The time has come for domestic violence victims to remove their scarves and make-up and reveal their bruises, Baroness Scotland said yesterday on a trip to Birmingham.
The Home Office minister said she feared many sufferers still believed if they admitted they were being abused they would bring shame on their communities.
She was speaking at the launch of a website created by Birmingham's Chinese community for domestic violence victims across the UK. www. stoplookgoevergreen.org.uk, which went live yesterday, gives sufferers advice, helplines and tips on how to escape abuse.
Baroness Scotland said: "This is one of the most terrible scourges of our society. And what makes it worse is that many believe family circumstances should not be broadcast.
"They suffer in silence believing that to speak out would be shameful. But none of us are going to be silent any longer. It is time for the scarves and make-up to come off and for us to shout about domestic violence and the effect it has on women, men and children. We have to remove this scourge from all our communities. Birmingham's Chinese community has set an excellent example with this website."
The World Health Organisation has found that one in four women suffer from domestic violence at some point in their lives and on average 120 women die from it every year.
It is the greatest cause of serious injury in women aged between 19 and 40 and is most likely to start during pregnancy.
The website's creator Susan Mo, who works for a women's support service in Edgbaston, Birmingham, said victims in the Chinese community were particularly reluctant to admit they were being abused.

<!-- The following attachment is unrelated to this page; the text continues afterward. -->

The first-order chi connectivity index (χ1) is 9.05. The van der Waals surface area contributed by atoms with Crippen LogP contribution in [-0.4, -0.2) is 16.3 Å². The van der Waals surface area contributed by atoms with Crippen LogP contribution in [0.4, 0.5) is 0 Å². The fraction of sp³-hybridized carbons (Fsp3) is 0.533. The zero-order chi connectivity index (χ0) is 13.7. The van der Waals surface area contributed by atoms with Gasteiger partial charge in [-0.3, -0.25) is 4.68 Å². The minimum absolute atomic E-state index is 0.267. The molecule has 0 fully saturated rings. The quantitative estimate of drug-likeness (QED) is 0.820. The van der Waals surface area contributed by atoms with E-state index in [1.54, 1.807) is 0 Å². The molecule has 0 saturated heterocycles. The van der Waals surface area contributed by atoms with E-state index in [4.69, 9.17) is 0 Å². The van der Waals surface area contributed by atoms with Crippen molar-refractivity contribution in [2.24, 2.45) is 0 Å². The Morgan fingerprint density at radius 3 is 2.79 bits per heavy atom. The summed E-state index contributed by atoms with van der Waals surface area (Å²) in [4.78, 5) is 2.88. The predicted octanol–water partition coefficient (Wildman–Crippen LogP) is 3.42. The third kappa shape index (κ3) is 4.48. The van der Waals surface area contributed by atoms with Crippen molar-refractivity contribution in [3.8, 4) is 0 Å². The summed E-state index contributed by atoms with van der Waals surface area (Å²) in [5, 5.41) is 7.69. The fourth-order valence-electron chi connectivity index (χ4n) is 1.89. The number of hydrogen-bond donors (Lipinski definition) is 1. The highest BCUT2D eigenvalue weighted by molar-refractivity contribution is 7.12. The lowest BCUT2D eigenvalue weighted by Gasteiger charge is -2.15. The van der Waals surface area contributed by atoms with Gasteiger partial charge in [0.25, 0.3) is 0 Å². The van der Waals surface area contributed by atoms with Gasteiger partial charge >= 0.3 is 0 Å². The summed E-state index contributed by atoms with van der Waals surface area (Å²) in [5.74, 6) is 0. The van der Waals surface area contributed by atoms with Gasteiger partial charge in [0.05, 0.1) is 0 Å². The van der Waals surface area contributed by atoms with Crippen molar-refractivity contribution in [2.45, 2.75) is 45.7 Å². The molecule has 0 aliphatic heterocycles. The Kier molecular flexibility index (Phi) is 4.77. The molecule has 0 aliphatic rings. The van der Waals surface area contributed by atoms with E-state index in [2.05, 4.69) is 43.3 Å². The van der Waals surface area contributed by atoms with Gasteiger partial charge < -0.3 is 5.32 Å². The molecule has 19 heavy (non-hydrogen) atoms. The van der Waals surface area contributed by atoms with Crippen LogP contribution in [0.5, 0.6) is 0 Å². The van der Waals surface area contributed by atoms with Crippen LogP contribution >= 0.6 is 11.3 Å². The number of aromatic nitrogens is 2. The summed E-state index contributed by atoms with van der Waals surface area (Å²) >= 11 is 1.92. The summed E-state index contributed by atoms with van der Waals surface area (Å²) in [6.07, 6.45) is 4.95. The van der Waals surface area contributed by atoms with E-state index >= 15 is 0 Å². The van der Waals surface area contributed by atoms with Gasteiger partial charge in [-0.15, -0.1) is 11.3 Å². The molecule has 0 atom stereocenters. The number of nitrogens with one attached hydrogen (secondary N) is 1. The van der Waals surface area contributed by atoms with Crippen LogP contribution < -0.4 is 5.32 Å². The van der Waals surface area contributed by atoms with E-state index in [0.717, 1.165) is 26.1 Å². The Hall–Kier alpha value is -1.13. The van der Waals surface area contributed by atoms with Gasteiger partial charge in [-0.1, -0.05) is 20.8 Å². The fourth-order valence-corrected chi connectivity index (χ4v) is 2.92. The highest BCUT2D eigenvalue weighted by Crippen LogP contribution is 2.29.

Mrs Mo, who was herself a child victim of domestic violence, said: "It's in our culture to be a bit more shy and hold back.
"But we felt that something needed to be done to address this and not just for Chinese victims, but for every victim in the UK whether they are a man, woman or child."
A one-time domestic violence victim, who helped with the website, told the Baroness how helpful she would have found the site three years ago when she courageously left her partner.
The mother-of-one, who wanted to remain anonymous, escaped to a West Midlands women's refuge after seven years in a physically and mentally abusive relationship.
She said: "The bruises aren't the worst thing. The worst thing is the mental anguish, the not knowing when he'll strike again.
"I tried to keep the family together to act as if nothing was wrong when we saw friends and family. I wondered what I had done wrong and whether I should try acting differently.
"Then I tried to stay quiet. Then when I saw the effect it was having on my daughter I knew I had to leave.
"Domestic violence victims from ethnic minorities have to deal with immigration and language problems on top of everything else. I also felt pressure from the community to keep quiet.
"This is why this internet site is so important. It can be looked at privately and shows people they are not alone."
The website, which is in English and Chinese, was funded with a £20,000 Home Office grant and worked on by 40 women and children from Birmingham's Chinese community.
It also has links to domestic violence support services for Black and other ethnic minority communities.
* For more information or help on domestic violence call 0808 2000 247